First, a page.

Andrew Explains Why He Backs Agriculture Bill

I have the pleasure of representing a constituency in Aberdeenshire, home of the best beef, lamb, berries & cereals produced anywhere in the United Kingdom with the most determined farmers in the country – battling snow and frost in late Spring for example- and ensuring that food production has continued in this most difficult time.

Agriculture is devolved. So the majority of what this bill seeks to implement will apply in only in  England or England and Wales. In Scotland we have seen the Agriculture (Retained EU Law and Data) (Scotland) Bill introduced to the Scottish Parliament ahead of new legislation coming in due course.

As the official opposition in the Scottish Parliament, the Conservatives supported this bill last week and will play our part in scrutinising any legislation to ensure our new agriculture framework is the best for Scottish farmers that it can be- freed as they will be from the restrictive Common Agricultural Policy.

However, there are important reasons for Scottish MPs to take interest in this bill, for whilst policy and implementation of that policy is wholly devolved, agriculture in our United Kingdom operates in a single market across our islands.

And, of course, crucially, the funding for agricultural support – despite mechanisms being developed in Holyrood, will be delivered by the UK Government as part of a pan British funding framework.

This bill also seeks to make provision for UK-wide reporting on food security which is vitally important.

It is welcome to see in the bill, the commitment to the creation of a framework to allow Great Britain’s meat levy boards, to work establish a system for fair redistribution of levy. It has been a matter of contention for a, well, very long time that farmers in Scotland lose out to the tune of around £1.5million a year due to the animals they have reared being sent to other parts of the UK for slaughter.

The interim measures, allowing ring fenced funding to be spent across the country by the boards, works fine, but a permanent solution is long overdue.

Scottish farmers will also welcome the introduction of obligations for fair contractual relationships between producers and purchasers. We need fairness in the supply chain.

But, much of the focus around this bill has been on the proposed New Clauses 1 and 2, in the names of my Honourable Friends the Members for North Dorset and Tiverton and Honiton respectively. I fully understand why the New Clauses have been proposed. And the Honourable Member for North Dorset will know that it is incredibly rare for me to disagree with him on any matter - and I do so today cautiously and with the utmost respect… for I know that the intention behind his and the Member for Tiverton and Honiton is utterly good- to protect UK farmers from competition from sub standard imports.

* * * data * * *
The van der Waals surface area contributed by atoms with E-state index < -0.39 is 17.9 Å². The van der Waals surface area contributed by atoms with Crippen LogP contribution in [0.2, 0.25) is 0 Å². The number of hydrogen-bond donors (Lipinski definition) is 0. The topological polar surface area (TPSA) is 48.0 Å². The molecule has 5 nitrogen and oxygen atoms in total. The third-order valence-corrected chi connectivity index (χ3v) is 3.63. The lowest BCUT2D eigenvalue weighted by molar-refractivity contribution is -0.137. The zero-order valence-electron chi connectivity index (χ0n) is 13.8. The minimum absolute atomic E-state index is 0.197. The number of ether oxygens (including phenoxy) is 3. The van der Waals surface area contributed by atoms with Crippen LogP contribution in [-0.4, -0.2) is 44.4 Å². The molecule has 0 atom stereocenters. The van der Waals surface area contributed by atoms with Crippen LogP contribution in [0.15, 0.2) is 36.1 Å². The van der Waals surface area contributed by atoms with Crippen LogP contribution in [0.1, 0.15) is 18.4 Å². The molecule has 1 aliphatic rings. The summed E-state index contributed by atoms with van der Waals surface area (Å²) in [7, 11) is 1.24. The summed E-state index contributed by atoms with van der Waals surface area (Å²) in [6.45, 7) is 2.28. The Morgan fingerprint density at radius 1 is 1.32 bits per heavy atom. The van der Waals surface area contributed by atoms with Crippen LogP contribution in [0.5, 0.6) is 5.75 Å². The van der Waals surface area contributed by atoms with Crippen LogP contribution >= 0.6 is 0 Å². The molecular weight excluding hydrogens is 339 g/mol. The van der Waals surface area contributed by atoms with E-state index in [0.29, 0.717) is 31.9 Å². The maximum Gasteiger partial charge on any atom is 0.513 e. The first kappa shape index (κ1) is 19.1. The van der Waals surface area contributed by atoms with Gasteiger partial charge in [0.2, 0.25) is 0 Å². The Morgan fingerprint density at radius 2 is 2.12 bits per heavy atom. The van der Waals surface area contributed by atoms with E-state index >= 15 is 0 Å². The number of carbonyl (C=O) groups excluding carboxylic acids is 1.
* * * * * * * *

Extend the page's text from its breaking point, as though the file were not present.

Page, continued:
However, in attempting to enshrine in law, as an amendment to this bill, that any future trade deals with any other country should require that country to have the same high standards as our own, could be, potentially, damaging.

For example, none of the transitioned EU FTAs, such as its agreement with South Korea, or South Africa, have exported domestic welfare production standards; the existing mandate for our European Union Trade Deal – a deal we all want to see succeed, would have to be altered; no current imports to the UK are required to meet our domestic production standards and the World Trade Organisation – an organisation we defend and support, requires outcome based trade deals, not process based rules and would see this, rightly as extra territorial regulation. So a challenge there would be expected.

In the next 30 years, supply of food needs to rise by about 50% to meet the needs of a wealthier, growing, global population. I don’t want anything that would stand in the way of our high quality, world leading Scottish and British products reaching the shelves of consumers around the world.

It is precisely our high standards and high quality of produce that makes our produce so attractive to the outside world. And, because of that, and because we believe in high welfare standards, the Government has given its commitment that in negotiating trade deals, we will not allow our domestic welfare production standards to be in any way diminished. We will protect, defend and enhance our food safety, environmental and animal welfare standards and we will actively seek to export these, world leading standards, and our expertise, to new partners around the world.

I think the Government should take notice that significant numbers of Honourable Members, particularly from rural constituencies, myself included, will be watching the trade negotiations- hawk like. We must ensure that, as we exit the CAP, British farming retains the highest possible standards and remains competitive. 

I look forward to working with the both of Scotland’s Government’s to see what we can do to promote home grown, locally produced food to be bought here – including, I hope, progress on effective labelling on production standards.

This is an Agriculture Bill, not a Trade Bill. No doubt we will revisit many of the issues that have arisen here today in future. But for now I think we should give this bill our assent and do all we can to ensure British farming has a bright, productive and profitable future.